Visitors

From the Beginning Fawcett

written by Dorothy Montgomery

Excerpt from the History of Dapp & Districts

The road to Westlock {Highway 44} was at that time really just a winding trail, following areas of least resistance, in and out from quarter to quarter, searching for a better and more solid footing, corduroying across swampy, muskeg places, until it reached a firmer, higher ground.

As settlers were moving more and more ever northward, the Provincial Government decided to make this trail into a connecting link between the main road from Edmonton and the Alaska Highway in the North as a two lane highway. The equipment used up to this was small and inefficient for this work. In those early days, the homesteaders could pay off their taxes by building and repairing the roads in their own areas and often have a little "to boot". Horse drawn slips and scrapers, men with axes, picks and shovels, stone-boats to haul boulders and rocks for a base in soft spots, chains clanking as trees were hauled off and stumps pulled out, with the occasional burst of dynamite to dislodge the tough ones that defied horse power to loosen them. It was a long, slow, tedious process building a road in those days, and weeks passed as it slowly progressed northward. To take a horseback ride each weekend to observe the progress of the new road from Westlock north was a "must" in our calendar.

In those days we didn't ever dream that passenger buses, school buses, huge lories and trucks, tractors, powerful farm machinery, cars of all types and descriptions would one day zip up and down a broad asphalt topped, two lane highway, into the far North; a day when horse drawn vehicles would be practically obsolete. But, we enjoyed those week end rides to view pioneer "Progress". Soon new powerful machines moved in and the road was quickly pushed to completion.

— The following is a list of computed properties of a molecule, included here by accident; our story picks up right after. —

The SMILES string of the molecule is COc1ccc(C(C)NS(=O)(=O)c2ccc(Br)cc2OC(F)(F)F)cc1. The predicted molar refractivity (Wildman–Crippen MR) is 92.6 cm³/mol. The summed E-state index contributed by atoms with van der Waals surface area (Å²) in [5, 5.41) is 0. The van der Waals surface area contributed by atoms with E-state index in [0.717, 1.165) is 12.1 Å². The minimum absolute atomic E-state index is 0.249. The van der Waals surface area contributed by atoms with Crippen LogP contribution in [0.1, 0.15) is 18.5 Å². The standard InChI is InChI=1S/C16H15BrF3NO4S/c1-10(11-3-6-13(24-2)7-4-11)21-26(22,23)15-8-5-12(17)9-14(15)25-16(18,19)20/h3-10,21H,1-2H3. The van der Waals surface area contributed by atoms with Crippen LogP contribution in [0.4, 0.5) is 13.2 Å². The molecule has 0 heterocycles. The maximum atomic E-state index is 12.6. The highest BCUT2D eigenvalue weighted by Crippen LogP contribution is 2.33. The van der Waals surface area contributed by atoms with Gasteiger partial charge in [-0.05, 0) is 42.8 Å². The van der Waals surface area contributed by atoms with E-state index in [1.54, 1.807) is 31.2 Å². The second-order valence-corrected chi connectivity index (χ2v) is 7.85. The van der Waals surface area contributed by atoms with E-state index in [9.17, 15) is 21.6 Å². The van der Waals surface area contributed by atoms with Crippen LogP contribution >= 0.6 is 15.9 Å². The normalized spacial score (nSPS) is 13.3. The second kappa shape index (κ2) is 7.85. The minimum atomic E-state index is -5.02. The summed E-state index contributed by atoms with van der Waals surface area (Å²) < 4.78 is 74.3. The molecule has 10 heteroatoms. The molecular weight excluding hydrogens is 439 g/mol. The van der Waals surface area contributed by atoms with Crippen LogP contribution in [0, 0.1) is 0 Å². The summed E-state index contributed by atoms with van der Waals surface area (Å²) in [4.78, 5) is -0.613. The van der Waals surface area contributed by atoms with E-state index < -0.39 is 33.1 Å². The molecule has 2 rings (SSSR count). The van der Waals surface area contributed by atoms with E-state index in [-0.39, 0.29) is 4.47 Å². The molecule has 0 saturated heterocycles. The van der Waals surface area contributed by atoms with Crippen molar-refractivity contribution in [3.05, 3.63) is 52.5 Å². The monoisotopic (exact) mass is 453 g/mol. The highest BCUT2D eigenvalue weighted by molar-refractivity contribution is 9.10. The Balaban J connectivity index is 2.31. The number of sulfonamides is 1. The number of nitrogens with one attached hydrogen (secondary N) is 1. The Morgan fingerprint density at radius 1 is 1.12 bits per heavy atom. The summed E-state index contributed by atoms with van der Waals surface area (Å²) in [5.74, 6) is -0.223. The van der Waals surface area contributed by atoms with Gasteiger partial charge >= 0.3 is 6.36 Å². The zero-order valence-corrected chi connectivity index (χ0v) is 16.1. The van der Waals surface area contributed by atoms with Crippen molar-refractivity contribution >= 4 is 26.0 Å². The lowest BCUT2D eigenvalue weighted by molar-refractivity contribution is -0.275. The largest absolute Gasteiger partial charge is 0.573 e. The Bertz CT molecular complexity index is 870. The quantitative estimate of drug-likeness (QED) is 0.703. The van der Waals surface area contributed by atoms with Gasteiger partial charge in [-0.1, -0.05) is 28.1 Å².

Acknowledgements; Trail of '42' Stan Cohen
Trail of '42" by Stan Cohen -excerpt page 15 "The bombing of Pearl Harbor on December 7, 1941 was to produce one of the great engineering feats of the century". The attack had prompted President Roosevelt to form the Special Cabinet Committee to study the problems of building a road to Alaska through Canada. The Canadians agreed to furnish the right of way, to waive import duties, sales taxes, income taxes and immigration regulations and to permit the taking of timber, gravel and rocks from crown lands along the route.

Hardships & Happiness - Editor - Elwood Boyd & Marianne Cochrane who wrote the following;
The History was conceived, to pay tribute to the pioneers, who came on foot, by ox team, and later by train, from many distant lands, to this tiny dot on the map of Northern Alberta, later to be known as Fawcett.
Especially, we pay tribute to the wives and mothers who managed with so little, to feed and clothe their men and children. One outstanding thing in their favor, they came young in years, strong of mind and body, with distant vision, and high hopes for the future.
Our pictures, of the past were most cheerfully loaned, that we, the reader, might look back into the past as well as read about it.  Our thanks go to all concerned.
We hope to perpetuate the memory of people who had the courage, strength and dedication, for generations to come.
                                                                                                                                                                                                                                                                                                                                                                                                           
Fawcett Our Community